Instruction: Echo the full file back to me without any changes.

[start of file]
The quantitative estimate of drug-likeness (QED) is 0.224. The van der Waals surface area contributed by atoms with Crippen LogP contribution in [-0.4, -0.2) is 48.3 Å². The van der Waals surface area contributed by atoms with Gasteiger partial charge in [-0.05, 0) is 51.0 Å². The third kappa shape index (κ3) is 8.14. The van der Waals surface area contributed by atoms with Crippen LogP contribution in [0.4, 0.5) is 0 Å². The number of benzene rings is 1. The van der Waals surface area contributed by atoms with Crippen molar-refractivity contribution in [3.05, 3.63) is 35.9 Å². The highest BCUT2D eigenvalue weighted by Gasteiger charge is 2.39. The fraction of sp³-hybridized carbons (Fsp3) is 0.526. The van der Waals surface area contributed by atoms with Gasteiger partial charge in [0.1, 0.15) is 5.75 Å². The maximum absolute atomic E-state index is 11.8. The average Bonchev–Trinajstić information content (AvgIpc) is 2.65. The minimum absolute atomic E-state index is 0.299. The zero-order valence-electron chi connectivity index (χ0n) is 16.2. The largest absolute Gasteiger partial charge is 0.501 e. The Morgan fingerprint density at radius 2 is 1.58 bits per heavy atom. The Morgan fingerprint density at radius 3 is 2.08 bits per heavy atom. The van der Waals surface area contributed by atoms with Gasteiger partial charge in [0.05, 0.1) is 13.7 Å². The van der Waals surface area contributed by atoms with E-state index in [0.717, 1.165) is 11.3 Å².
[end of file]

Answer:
The quantitative estimate of drug-likeness (QED) is 0.224. The van der Waals surface area contributed by atoms with Crippen LogP contribution in [-0.4, -0.2) is 48.3 Å². The van der Waals surface area contributed by atoms with Gasteiger partial charge in [-0.05, 0) is 51.0 Å². The third kappa shape index (κ3) is 8.14. The van der Waals surface area contributed by atoms with Crippen LogP contribution in [0.4, 0.5) is 0 Å². The number of benzene rings is 1. The van der Waals surface area contributed by atoms with Crippen molar-refractivity contribution in [3.05, 3.63) is 35.9 Å². The highest BCUT2D eigenvalue weighted by Gasteiger charge is 2.39. The fraction of sp³-hybridized carbons (Fsp3) is 0.526. The van der Waals surface area contributed by atoms with Gasteiger partial charge in [0.1, 0.15) is 5.75 Å². The maximum absolute atomic E-state index is 11.8. The average Bonchev–Trinajstić information content (AvgIpc) is 2.65. The minimum absolute atomic E-state index is 0.299. The zero-order valence-electron chi connectivity index (χ0n) is 16.2. The largest absolute Gasteiger partial charge is 0.501 e. The Morgan fingerprint density at radius 2 is 1.58 bits per heavy atom. The Morgan fingerprint density at radius 3 is 2.08 bits per heavy atom. The van der Waals surface area contributed by atoms with Gasteiger partial charge in [0.05, 0.1) is 13.7 Å². The van der Waals surface area contributed by atoms with E-state index in [0.717, 1.165) is 11.3 Å².